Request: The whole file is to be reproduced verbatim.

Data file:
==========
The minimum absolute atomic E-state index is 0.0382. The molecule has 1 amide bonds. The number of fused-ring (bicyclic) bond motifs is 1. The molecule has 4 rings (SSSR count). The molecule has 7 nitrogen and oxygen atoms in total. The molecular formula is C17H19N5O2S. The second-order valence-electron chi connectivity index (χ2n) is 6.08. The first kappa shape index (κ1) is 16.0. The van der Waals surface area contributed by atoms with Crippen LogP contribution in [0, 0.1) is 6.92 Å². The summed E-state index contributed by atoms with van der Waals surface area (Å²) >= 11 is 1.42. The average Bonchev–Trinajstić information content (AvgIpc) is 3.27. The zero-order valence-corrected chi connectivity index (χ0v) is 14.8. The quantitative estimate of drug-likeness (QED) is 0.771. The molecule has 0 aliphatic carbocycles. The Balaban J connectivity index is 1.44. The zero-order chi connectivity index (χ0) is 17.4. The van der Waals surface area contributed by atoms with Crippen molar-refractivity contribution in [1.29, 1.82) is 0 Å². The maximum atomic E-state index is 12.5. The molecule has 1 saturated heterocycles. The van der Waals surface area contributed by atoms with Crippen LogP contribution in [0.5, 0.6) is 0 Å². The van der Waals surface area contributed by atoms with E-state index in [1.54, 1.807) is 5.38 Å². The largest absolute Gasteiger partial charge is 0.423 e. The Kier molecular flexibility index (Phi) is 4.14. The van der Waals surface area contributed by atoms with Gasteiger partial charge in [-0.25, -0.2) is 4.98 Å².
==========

The minimum absolute atomic E-state index is 0.0382. The molecule has 1 amide bonds. The number of fused-ring (bicyclic) bond motifs is 1. The molecule has 4 rings (SSSR count). The molecule has 7 nitrogen and oxygen atoms in total. The molecular formula is C17H19N5O2S. The second-order valence-electron chi connectivity index (χ2n) is 6.08. The first kappa shape index (κ1) is 16.0. The van der Waals surface area contributed by atoms with Crippen LogP contribution in [0, 0.1) is 6.92 Å². The summed E-state index contributed by atoms with van der Waals surface area (Å²) >= 11 is 1.42. The average Bonchev–Trinajstić information content (AvgIpc) is 3.27. The zero-order valence-corrected chi connectivity index (χ0v) is 14.8. The quantitative estimate of drug-likeness (QED) is 0.771. The molecule has 0 aliphatic carbocycles. The Balaban J connectivity index is 1.44. The zero-order chi connectivity index (χ0) is 17.4. The van der Waals surface area contributed by atoms with Crippen molar-refractivity contribution in [1.29, 1.82) is 0 Å². The maximum atomic E-state index is 12.5. The molecule has 1 saturated heterocycles. The van der Waals surface area contributed by atoms with Crippen LogP contribution in [0.5, 0.6) is 0 Å². The van der Waals surface area contributed by atoms with E-state index in [1.54, 1.807) is 5.38 Å². The largest absolute Gasteiger partial charge is 0.423 e. The Kier molecular flexibility index (Phi) is 4.14. The van der Waals surface area contributed by atoms with Gasteiger partial charge in [-0.25, -0.2) is 4.98 Å².